The note found with their bodies also described the couple’s struggle with mental health issues.

Video footage taken from the scene appeared to show rope that had been tied to the bars of an outside window.

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Fake news is great news. The more, the better. Because it undermines the media's credibility.

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95 percent of the victims of violence are men. Because women feel flattered when men fight each other and kill each other to prove that they are real men.

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Duck Sex and the Patriarchy

Four years ago, as the country was wrestling with a federal-budget crisis, conservative news outlets turned their attention, once again, to the topic of wasteful government spending. That March, a reporter with CNS News, a Web site devoted to countering “liberal bias” in the media, came across what seemed to be the quintessential example of such waste—a National Science Foundation grant to Yale University for a study of duck penises. Within days, the story had made its way to Fox News. “It’s part of President Obama’s stimulus plan, and it’s just one example of the kind of spending decisions that have added up to massive debt and deficits,” Shannon Bream told viewers. The following week, Sean Hannity piled on. “Don’t we really need to know about duck genitalia, Tucker Carlson?” he asked. To which Carlson responded, with a smirk, “I know more than I want to know already!” The controversy, dubbed Duckpenisgate by Mother Jones, roared back to life some months later, when Senator Tom Coburn, of Oklahoma, included the N.S.F. grant in his “Wastebook 2013.” At $384,949, it accounted for only a thousandth of one per cent of all the spending that Coburn had tallied up, but it made headlines again. Clearly, the combination of money, sex, and power—your money, ducks’ sex, and Ivy League power—was irresistible to the graying male demographic for conservative news.

I followed Duckpenisgate with particular trepidation, since I was one of the co-investigators on the maligned study. For the past decade, in collaboration with Patricia Brennan, of Mount Holyoke College, and other colleagues, I have explored the sexual behavior and genital evolution of waterfowl. Contrary to what Carlson thinks, it is a fascinating business. It can also be shockingly brutal. In the wintry months before breeding begins, male ducks flaunt their plumage, putting on dramatic courtship displays in an effort to entrance a mate. The females can be choosy, often picking a male only after extensive deliberation. (Their preferences tend to coalesce, like a genetic fashion trend, around a shared ideal of male beauty, with each species evolving off in its own distinct aesthetic direction.) When spring arrives, the pairs migrate together to the breeding grounds. But, as the nest-building and egg-laying season approaches, unpaired males start causing trouble. Many attempt to force copulation with paired females, sometimes even ganging up on them in groups. The female ducks resist strenuously; often they are injured, or even killed, in the process.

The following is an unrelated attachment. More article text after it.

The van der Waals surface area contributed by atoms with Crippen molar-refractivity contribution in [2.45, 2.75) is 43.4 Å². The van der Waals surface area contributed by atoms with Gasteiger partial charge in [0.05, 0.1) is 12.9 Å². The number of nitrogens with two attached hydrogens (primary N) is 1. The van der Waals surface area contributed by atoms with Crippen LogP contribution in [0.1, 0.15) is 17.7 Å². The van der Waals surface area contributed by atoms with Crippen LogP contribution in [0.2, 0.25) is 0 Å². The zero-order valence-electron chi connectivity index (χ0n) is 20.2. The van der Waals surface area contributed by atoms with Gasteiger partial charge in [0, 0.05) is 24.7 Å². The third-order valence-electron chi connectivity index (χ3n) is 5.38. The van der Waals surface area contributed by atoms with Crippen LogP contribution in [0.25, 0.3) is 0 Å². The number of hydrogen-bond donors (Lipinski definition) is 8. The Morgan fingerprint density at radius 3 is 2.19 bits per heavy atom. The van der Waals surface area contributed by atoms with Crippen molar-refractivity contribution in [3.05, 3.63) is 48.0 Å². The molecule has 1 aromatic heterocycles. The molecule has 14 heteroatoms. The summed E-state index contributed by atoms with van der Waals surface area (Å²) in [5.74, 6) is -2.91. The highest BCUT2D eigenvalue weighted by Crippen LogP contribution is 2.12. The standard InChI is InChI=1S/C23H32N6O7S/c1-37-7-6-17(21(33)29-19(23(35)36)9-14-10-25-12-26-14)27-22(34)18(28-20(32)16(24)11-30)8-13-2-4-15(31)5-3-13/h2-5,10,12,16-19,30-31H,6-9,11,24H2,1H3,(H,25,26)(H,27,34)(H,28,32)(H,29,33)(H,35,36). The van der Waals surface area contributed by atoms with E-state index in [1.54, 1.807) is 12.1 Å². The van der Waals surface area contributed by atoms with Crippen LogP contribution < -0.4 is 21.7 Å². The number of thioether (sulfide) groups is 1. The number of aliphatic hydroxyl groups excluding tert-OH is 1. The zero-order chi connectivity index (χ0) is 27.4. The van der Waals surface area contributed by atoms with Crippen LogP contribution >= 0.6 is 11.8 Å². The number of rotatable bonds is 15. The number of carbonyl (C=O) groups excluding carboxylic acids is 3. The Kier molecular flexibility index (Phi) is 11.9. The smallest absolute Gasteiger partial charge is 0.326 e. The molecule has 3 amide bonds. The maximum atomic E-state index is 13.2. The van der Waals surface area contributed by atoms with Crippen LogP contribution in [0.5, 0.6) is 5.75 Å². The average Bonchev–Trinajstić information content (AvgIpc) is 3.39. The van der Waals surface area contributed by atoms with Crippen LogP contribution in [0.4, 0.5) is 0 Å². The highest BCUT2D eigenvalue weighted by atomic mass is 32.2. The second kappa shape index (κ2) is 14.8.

The males’ sexual attacks are made possible by the fact that, unlike most birds, ducks still have a penis. It is not, however, an organ that most humans would recognize, being shaped like a counterclockwise corkscrew and possessing a ribbed or spiky surface. Ducks’ erections are driven by lymphatic, not vascular, pressure, which means that their penises never become stiff. Rather, they erect flexibly, but explosively, into the female’s body in less than half a second. Ejaculation takes place immediately. And duck penises can be long—really long. A breeding male mallard in your typical city park has a five-inch penis. In the case of the diminutive Argentine lake duck, the penis is longer than the duck itself—more than sixteen inches.

What, exactly, is the function of these bizarre organs? To find out, Brennan dissected the genitalia of fourteen species of waterfowl. By comparing the results, we discovered that, as males have evolved longer penises with more heavily armed surfaces, females have coevolved increasingly complex vaginal structures—dead ends, cul-de-sac side pockets, clockwise spirals. We hypothesized that these twists and turns create a mechanical barrier to the penis, frustrating forced intercourse and lowering the likelihood of a female duck being fertilized against her will. Our subsequent experiments—high-speed videos of duck penises erecting into glass tubes of various shapes—suggested we were right. (Our observations also revealed that when a female duck solicits sex with a chosen mate, her cloacal muscles dilate to allow uninhibited entry.) The result is that, even for species in which nearly forty per cent of all copulations are violently coerced, only between two and five per cent of ducklings come from extra-pair matings. As a method of contraception, ducks’ vaginal barriers can be ninety-eight-per-cent effective—a level of reliability that the U.S. Food and Drug Administration would readily approve.